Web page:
• Traditional Aid is Dying and Financial Innovation is Critical for Survival: Ok, this may not be a surprise, yet there is a twist – traditional aid models are no longer reliable (or available) and NGOs have to be creative to generate revenue to stay financially sustainable. I noticed an extreme need for skills sets related to business modeling and innovation when at the Vital Voices Fellowship recently in South Africa. Of my 50 peers, the overwhelming majority of leaders were running organizations that had incomplete or non-existent backup plans beyond conventional non-profit funding practice. I ran a pop up workshop on business model innovation for those who were interested in developing a social enterprise model. Although the SE model is complex and not the holy grail, the message is clear- this sector needs more financial literacy and development skill sets. Although, many organizations, incubators, and accelerators exist, there is a systemic need to ramp up the access to technical training to NGOs and entrepreneurs who have their eye on impact, yet need investment to continue.

 

Although the above represent the 10,000 foot view of some key trends, there are certainly more on the horizon. Let me know your thoughts – find me @cocosavie on Twitter and check out @dsilglobal for the latest in research and forecasts.

 

BIO

Courtney Savie Lawrence,  DSIL Global Co-Founder, DSIL Course Founder LinkedIn 

Courtney  is based in Southeast Asia where she continues to build DSIL Global into a impact driven social innovation organization. At DSIL she is focused on cultivating the network of innovation communities, program advisors and alumni as well as the curriculum curation for the Virtual Classroom, field programs and consulting arm, D/O. She is a current Vital Voices PONDS Fellow, serves as Adjunct Faculty at Thammasat University, School of Global Studies and Social Entrepreneurship for leadership and HCD; as well as the THNK School of Creative Leadership in Amsterdam for incompany programs. Other relevant experience includes launching and scaling the Japan based ‘Global Studies, Peace and Leadership Summer Seminar’; a program that included fieldwork with students from more than 40 countries to India, Thailand, Cambodia and the Philippines. From 2006-2014 she served on the Executive Committee of the of the Swiss-based NGO, World Alliance of YMCAs. Previous to co-founding a US social enterprise in 2011, she worked with Ashoka’s Full Economic Citizenship initiative in the Washington, D.C. area and has facilitated multiple trainings across Asia, the Middle East, Africa, Europe, North and South America. She is a Rotary Scholar and holds a Master’s in Sustainable Economic Development and Responsible Management from UPEACE, the UN Mandated Graduate School of Peace and Conflict Studies; see more at the thedhive.com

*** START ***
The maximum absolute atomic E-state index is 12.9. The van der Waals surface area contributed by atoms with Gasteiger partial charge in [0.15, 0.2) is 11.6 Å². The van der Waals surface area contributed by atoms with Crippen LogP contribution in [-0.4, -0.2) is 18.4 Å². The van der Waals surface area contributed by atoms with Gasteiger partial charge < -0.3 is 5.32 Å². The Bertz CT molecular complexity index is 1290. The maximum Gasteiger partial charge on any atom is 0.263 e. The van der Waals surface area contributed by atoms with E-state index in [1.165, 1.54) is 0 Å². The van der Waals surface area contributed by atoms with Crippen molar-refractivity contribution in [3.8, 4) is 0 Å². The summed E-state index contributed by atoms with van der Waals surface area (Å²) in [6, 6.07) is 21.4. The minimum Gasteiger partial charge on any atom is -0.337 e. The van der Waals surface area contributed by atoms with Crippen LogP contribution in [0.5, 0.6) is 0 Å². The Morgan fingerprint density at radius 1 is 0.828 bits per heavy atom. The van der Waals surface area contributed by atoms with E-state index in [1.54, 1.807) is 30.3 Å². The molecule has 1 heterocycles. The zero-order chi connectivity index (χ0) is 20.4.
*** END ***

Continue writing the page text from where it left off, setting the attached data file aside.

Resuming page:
Craig Zelizer

Craig Zelizer

Dr. Craig Zelizer is the Founder of PCDN.global, which connects a global community of changemakers to the tools, community and opportunities to build careers of impact and scale change. He has strong experience in the development sector, academia and social entrepreneurship. From 2005 to 2016 he served as a professor in the Conflict Resolution program at Georgetown University (where he still teaches). He has led trainings, workshops and consultancies in over 20 countries organizations including with USIP, USAID, CRS, Rotary International and others. Craig is a recognized leader in the social sector field. He has received several awards including George Mason’s School of Conflict Analysis and Resolution’s alumni of the year award and an alumni career achievement award from Central European University. Dr. Zelizer spent two years in Hungary as Fulbright Scholar and was a Boren Fellow in Bosnia. He has published widely on peacebuilding, entrepreneurship, and innovation in higher education.